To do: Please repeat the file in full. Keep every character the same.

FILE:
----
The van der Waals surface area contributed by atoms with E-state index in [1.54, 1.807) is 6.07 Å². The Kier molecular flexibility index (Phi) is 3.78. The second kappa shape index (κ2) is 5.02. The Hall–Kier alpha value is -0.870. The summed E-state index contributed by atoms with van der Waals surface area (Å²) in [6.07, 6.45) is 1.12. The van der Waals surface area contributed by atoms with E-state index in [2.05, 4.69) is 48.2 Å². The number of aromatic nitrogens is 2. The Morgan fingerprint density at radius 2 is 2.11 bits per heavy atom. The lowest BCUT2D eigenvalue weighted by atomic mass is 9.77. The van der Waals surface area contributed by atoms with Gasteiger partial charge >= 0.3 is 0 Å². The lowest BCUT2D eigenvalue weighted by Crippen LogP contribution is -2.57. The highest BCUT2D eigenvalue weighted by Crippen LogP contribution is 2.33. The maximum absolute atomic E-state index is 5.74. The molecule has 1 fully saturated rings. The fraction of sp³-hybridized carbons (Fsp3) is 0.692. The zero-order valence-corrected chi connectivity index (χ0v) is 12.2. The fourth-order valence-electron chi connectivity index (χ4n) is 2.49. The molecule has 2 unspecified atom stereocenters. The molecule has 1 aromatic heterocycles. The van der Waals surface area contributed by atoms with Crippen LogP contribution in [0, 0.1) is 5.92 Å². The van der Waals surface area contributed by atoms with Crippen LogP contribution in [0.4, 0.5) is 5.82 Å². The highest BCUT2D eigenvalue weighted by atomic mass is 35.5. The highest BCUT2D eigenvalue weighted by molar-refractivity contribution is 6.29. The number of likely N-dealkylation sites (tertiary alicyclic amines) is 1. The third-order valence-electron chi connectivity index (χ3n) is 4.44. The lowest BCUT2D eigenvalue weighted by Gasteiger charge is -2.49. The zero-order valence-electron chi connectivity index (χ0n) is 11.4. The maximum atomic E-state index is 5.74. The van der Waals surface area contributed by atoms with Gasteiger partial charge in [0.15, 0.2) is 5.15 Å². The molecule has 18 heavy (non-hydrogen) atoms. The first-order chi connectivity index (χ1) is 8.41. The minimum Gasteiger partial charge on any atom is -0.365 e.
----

The van der Waals surface area contributed by atoms with E-state index in [1.54, 1.807) is 6.07 Å². The Kier molecular flexibility index (Phi) is 3.78. The second kappa shape index (κ2) is 5.02. The Hall–Kier alpha value is -0.870. The summed E-state index contributed by atoms with van der Waals surface area (Å²) in [6.07, 6.45) is 1.12. The van der Waals surface area contributed by atoms with E-state index in [2.05, 4.69) is 48.2 Å². The number of aromatic nitrogens is 2. The Morgan fingerprint density at radius 2 is 2.11 bits per heavy atom. The lowest BCUT2D eigenvalue weighted by atomic mass is 9.77. The van der Waals surface area contributed by atoms with Gasteiger partial charge >= 0.3 is 0 Å². The lowest BCUT2D eigenvalue weighted by Crippen LogP contribution is -2.57. The highest BCUT2D eigenvalue weighted by Crippen LogP contribution is 2.33. The maximum absolute atomic E-state index is 5.74. The molecule has 1 fully saturated rings. The fraction of sp³-hybridized carbons (Fsp3) is 0.692. The zero-order valence-corrected chi connectivity index (χ0v) is 12.2. The fourth-order valence-electron chi connectivity index (χ4n) is 2.49. The molecule has 2 unspecified atom stereocenters. The molecule has 1 aromatic heterocycles. The van der Waals surface area contributed by atoms with Crippen LogP contribution in [0, 0.1) is 5.92 Å². The van der Waals surface area contributed by atoms with Crippen LogP contribution in [0.4, 0.5) is 5.82 Å². The highest BCUT2D eigenvalue weighted by atomic mass is 35.5. The highest BCUT2D eigenvalue weighted by molar-refractivity contribution is 6.29. The number of likely N-dealkylation sites (tertiary alicyclic amines) is 1. The third-order valence-electron chi connectivity index (χ3n) is 4.44. The lowest BCUT2D eigenvalue weighted by Gasteiger charge is -2.49. The zero-order valence-electron chi connectivity index (χ0n) is 11.4. The maximum atomic E-state index is 5.74. The van der Waals surface area contributed by atoms with Gasteiger partial charge in [0.15, 0.2) is 5.15 Å². The molecule has 18 heavy (non-hydrogen) atoms. The first-order chi connectivity index (χ1) is 8.41. The minimum Gasteiger partial charge on any atom is -0.365 e.